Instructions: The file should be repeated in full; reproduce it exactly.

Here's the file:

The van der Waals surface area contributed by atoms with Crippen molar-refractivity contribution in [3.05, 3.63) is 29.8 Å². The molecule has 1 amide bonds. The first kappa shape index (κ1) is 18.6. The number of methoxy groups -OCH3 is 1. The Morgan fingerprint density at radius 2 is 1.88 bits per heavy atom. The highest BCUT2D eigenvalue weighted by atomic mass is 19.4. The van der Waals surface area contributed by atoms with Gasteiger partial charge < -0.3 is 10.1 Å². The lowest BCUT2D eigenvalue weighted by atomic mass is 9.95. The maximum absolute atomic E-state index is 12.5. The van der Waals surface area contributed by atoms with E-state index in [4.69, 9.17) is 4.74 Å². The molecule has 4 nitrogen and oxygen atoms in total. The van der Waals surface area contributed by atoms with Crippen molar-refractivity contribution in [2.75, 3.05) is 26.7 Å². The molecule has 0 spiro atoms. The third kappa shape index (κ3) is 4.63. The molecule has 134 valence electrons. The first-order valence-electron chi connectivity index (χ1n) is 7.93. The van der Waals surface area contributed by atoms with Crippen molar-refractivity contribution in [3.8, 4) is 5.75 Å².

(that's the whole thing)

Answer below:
The van der Waals surface area contributed by atoms with Crippen molar-refractivity contribution in [3.05, 3.63) is 29.8 Å². The molecule has 1 amide bonds. The first kappa shape index (κ1) is 18.6. The number of methoxy groups -OCH3 is 1. The Morgan fingerprint density at radius 2 is 1.88 bits per heavy atom. The highest BCUT2D eigenvalue weighted by atomic mass is 19.4. The van der Waals surface area contributed by atoms with Gasteiger partial charge < -0.3 is 10.1 Å². The lowest BCUT2D eigenvalue weighted by atomic mass is 9.95. The maximum absolute atomic E-state index is 12.5. The van der Waals surface area contributed by atoms with E-state index in [4.69, 9.17) is 4.74 Å². The molecule has 4 nitrogen and oxygen atoms in total. The van der Waals surface area contributed by atoms with Crippen molar-refractivity contribution in [2.75, 3.05) is 26.7 Å². The molecule has 0 spiro atoms. The third kappa shape index (κ3) is 4.63. The molecule has 134 valence electrons. The first-order valence-electron chi connectivity index (χ1n) is 7.93. The van der Waals surface area contributed by atoms with Crippen molar-refractivity contribution in [3.8, 4) is 5.75 Å².